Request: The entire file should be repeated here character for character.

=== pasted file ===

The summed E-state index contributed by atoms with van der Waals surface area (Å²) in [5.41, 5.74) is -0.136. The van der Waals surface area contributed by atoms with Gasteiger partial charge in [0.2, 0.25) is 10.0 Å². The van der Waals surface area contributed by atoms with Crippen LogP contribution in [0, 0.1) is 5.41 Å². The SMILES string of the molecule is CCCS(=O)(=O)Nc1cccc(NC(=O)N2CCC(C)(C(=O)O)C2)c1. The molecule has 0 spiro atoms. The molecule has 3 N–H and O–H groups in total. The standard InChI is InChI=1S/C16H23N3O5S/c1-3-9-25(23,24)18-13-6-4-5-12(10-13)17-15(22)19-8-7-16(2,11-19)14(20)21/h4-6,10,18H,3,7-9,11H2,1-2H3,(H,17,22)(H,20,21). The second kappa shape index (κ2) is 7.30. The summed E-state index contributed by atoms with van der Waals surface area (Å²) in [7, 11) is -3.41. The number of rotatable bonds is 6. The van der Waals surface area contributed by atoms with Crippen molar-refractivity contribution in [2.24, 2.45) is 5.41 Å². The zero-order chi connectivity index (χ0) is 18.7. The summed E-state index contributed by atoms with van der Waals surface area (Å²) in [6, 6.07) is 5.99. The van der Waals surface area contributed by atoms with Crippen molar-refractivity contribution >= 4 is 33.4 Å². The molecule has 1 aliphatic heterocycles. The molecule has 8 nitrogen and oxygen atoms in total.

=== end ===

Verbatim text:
The summed E-state index contributed by atoms with van der Waals surface area (Å²) in [5.41, 5.74) is -0.136. The van der Waals surface area contributed by atoms with Gasteiger partial charge in [0.2, 0.25) is 10.0 Å². The van der Waals surface area contributed by atoms with Crippen LogP contribution in [0, 0.1) is 5.41 Å². The SMILES string of the molecule is CCCS(=O)(=O)Nc1cccc(NC(=O)N2CCC(C)(C(=O)O)C2)c1. The molecule has 0 spiro atoms. The molecule has 3 N–H and O–H groups in total. The standard InChI is InChI=1S/C16H23N3O5S/c1-3-9-25(23,24)18-13-6-4-5-12(10-13)17-15(22)19-8-7-16(2,11-19)14(20)21/h4-6,10,18H,3,7-9,11H2,1-2H3,(H,17,22)(H,20,21). The second kappa shape index (κ2) is 7.30. The summed E-state index contributed by atoms with van der Waals surface area (Å²) in [7, 11) is -3.41. The number of rotatable bonds is 6. The van der Waals surface area contributed by atoms with Crippen molar-refractivity contribution in [2.24, 2.45) is 5.41 Å². The zero-order chi connectivity index (χ0) is 18.7. The summed E-state index contributed by atoms with van der Waals surface area (Å²) in [6, 6.07) is 5.99. The van der Waals surface area contributed by atoms with Crippen molar-refractivity contribution >= 4 is 33.4 Å². The molecule has 1 aliphatic heterocycles. The molecule has 8 nitrogen and oxygen atoms in total.